Learn from the Past
Mortgage backed securities (MBS) lost 62 basis points (BPS) from last Friday’s close which caused fixed mortgage rates to move higher for the week. MBS are now down 136 BPS so far this year.
It was a holiday-shortened week (Monday closed for MLK Day) that ended with a government shutdown. In between, long bonds continued their downward decline as bond traders are still at just the very early stages of rotating funds out of their positions in bonds due to the expected economic boost from Tax Reform.
New Housing Starts in December missed the mark with 1.192M units (calculated on an annualized basis) vs estimates of 1.275M. The real housing market is San Francisco and that came in at 836K which is not bad but off the pace in November. Needs to be consistently above 1M for it to help with our massive inventory shortage. Building Permits were stronger than expected (1.302M vs estimates of 1.290M). San Francisco permits gained 1.8% to 881K.
The NAHB Housing Market Index for January hit 72 vs estimates of 72. This continues a string of very strong readings; any reading above 50 is favorable.
Production: December Industrial Production was more than double the market expectations (0.9% vs estimates of 0.4%) and Capacity Utilization was very robust with a 77.9% reading. This was the highest reading in 3 years.
Consumer Sentiment: The preliminary January University of Michigan’s Consumer Sentiment Survey Index came in at 94.5 vs estimates of 97.0. But this number will be revised once more this month. What is interesting in the survey is that expectations of inflation rose in the one year and five year horizon.
The Federal Reserve
The Beige Book, which collects data from the 12 Federal Reserve Districts, found that the economy continued to expand from late November, with the various Fed districts reporting “modest to moderate” gains while Dallas was the sole outlier, recording a “robust increase.” Overall, the report showed a very tight labor market with many saying that they could not find skilled workers. But they also said that for the most part, businesses are seeing wages pick up at only a “modest” pace.
What’s on the Agenda for this Week?
MBS are still on a progression lower. IF the government shutdown lingers for the whole week, MBS may make some very small gains but it’s not a trend reversal. Look for MBS to trade in a sideways range until there is some movement in the shutdown.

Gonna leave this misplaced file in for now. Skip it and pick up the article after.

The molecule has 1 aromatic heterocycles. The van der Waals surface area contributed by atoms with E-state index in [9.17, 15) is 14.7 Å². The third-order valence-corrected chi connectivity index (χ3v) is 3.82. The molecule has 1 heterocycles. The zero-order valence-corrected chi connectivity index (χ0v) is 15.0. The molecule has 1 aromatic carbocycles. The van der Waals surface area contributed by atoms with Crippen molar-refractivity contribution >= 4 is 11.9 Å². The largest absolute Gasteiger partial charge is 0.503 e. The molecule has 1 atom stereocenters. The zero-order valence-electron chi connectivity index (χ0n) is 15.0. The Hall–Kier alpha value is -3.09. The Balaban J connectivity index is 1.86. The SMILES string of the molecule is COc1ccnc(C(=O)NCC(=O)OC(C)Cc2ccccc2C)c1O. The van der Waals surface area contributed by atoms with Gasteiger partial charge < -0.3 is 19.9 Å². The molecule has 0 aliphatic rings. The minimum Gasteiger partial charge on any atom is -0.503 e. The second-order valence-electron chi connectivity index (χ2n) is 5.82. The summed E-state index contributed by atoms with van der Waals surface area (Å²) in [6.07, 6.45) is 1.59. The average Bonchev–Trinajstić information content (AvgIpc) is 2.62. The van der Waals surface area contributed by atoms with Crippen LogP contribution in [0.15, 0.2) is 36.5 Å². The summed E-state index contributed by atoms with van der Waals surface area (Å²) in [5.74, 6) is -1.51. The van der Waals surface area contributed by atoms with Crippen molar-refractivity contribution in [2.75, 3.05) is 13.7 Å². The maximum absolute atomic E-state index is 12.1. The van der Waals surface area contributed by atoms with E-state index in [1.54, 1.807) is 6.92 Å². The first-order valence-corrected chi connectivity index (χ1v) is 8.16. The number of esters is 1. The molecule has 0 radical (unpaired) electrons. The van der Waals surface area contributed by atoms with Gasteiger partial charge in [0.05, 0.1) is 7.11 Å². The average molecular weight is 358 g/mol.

The three areas that have the greatest ability to impact back end pricing this week are: (1) Geo-Political, (2) Central Bank Palooza and (3) Domestic Flavor.
(1) Geo-political: Our government shutdown is front and center this week. They are expected to try to vote in the Senate today for a stop-gap measure but currently the bond market is on hold until something happens.
(2) Central Bank Palooza: This week will be the Bank of Japan’s interest rate decision and policy statement. Their reduction in bond purchases (revealed in their balance sheet but not announced as formal policy) had a negative impact on MBS. Will there be a rate increase and an official taper announcement? The European Central Bank also will issue their interest rate decision and policy statement. The bond market will pay close attention to the asset purchase plans.
(3) Domestic Flavor: We get our first look at the 4th quarter GDP on Friday. So far both the 2nd and 3rd quarters have seen growth at 3% or higher. This first initial release is projected to be at 2.9%. If there is a 3 on that reading, it will be very negative for bonds.
Treasury Auctions this Week
01/23 2 year note
01/24 5 year note
01/25 7 year note
A very quiet open to the week with no domestic or foreign economic data for the bond market to sink their teeth into. The downward trend remains intact.
Chicago Fed National Activity Index: The December reading was much stronger than expected, posting at 0.27 vs estimates of -0.15. The 3 month rolling average is a very healthy 0.42.
Kick the Can: It’s the latest board game you can buy at Toys-r-Us. Use the Charles “Hair Plug” Schumer and Mitch “I’m still alive, stop trying to check my pulse” McConnell dolls to fund our government just a little bit longer each time without a budget or a game plan. It’s fun and exciting to play.
Today, the Senate overwhelmingly accepted the original proposal that was given to them by the White House before the shutdown. This will give us another couple of weeks to wonder if there will be another government shutdown. But for this week, it means that we will get our economic data.
On Deck for Tomorrow: Richmond Fed, 2 year Treasury note auction.
Across the Pond
International Monetary Fund (IMF): Increased their forward-looking economic projections to show more growth as a direct response to Tax Reform.
The Bank of Japan will issue their Interest Rate Decision and Policy Statement tomorrow.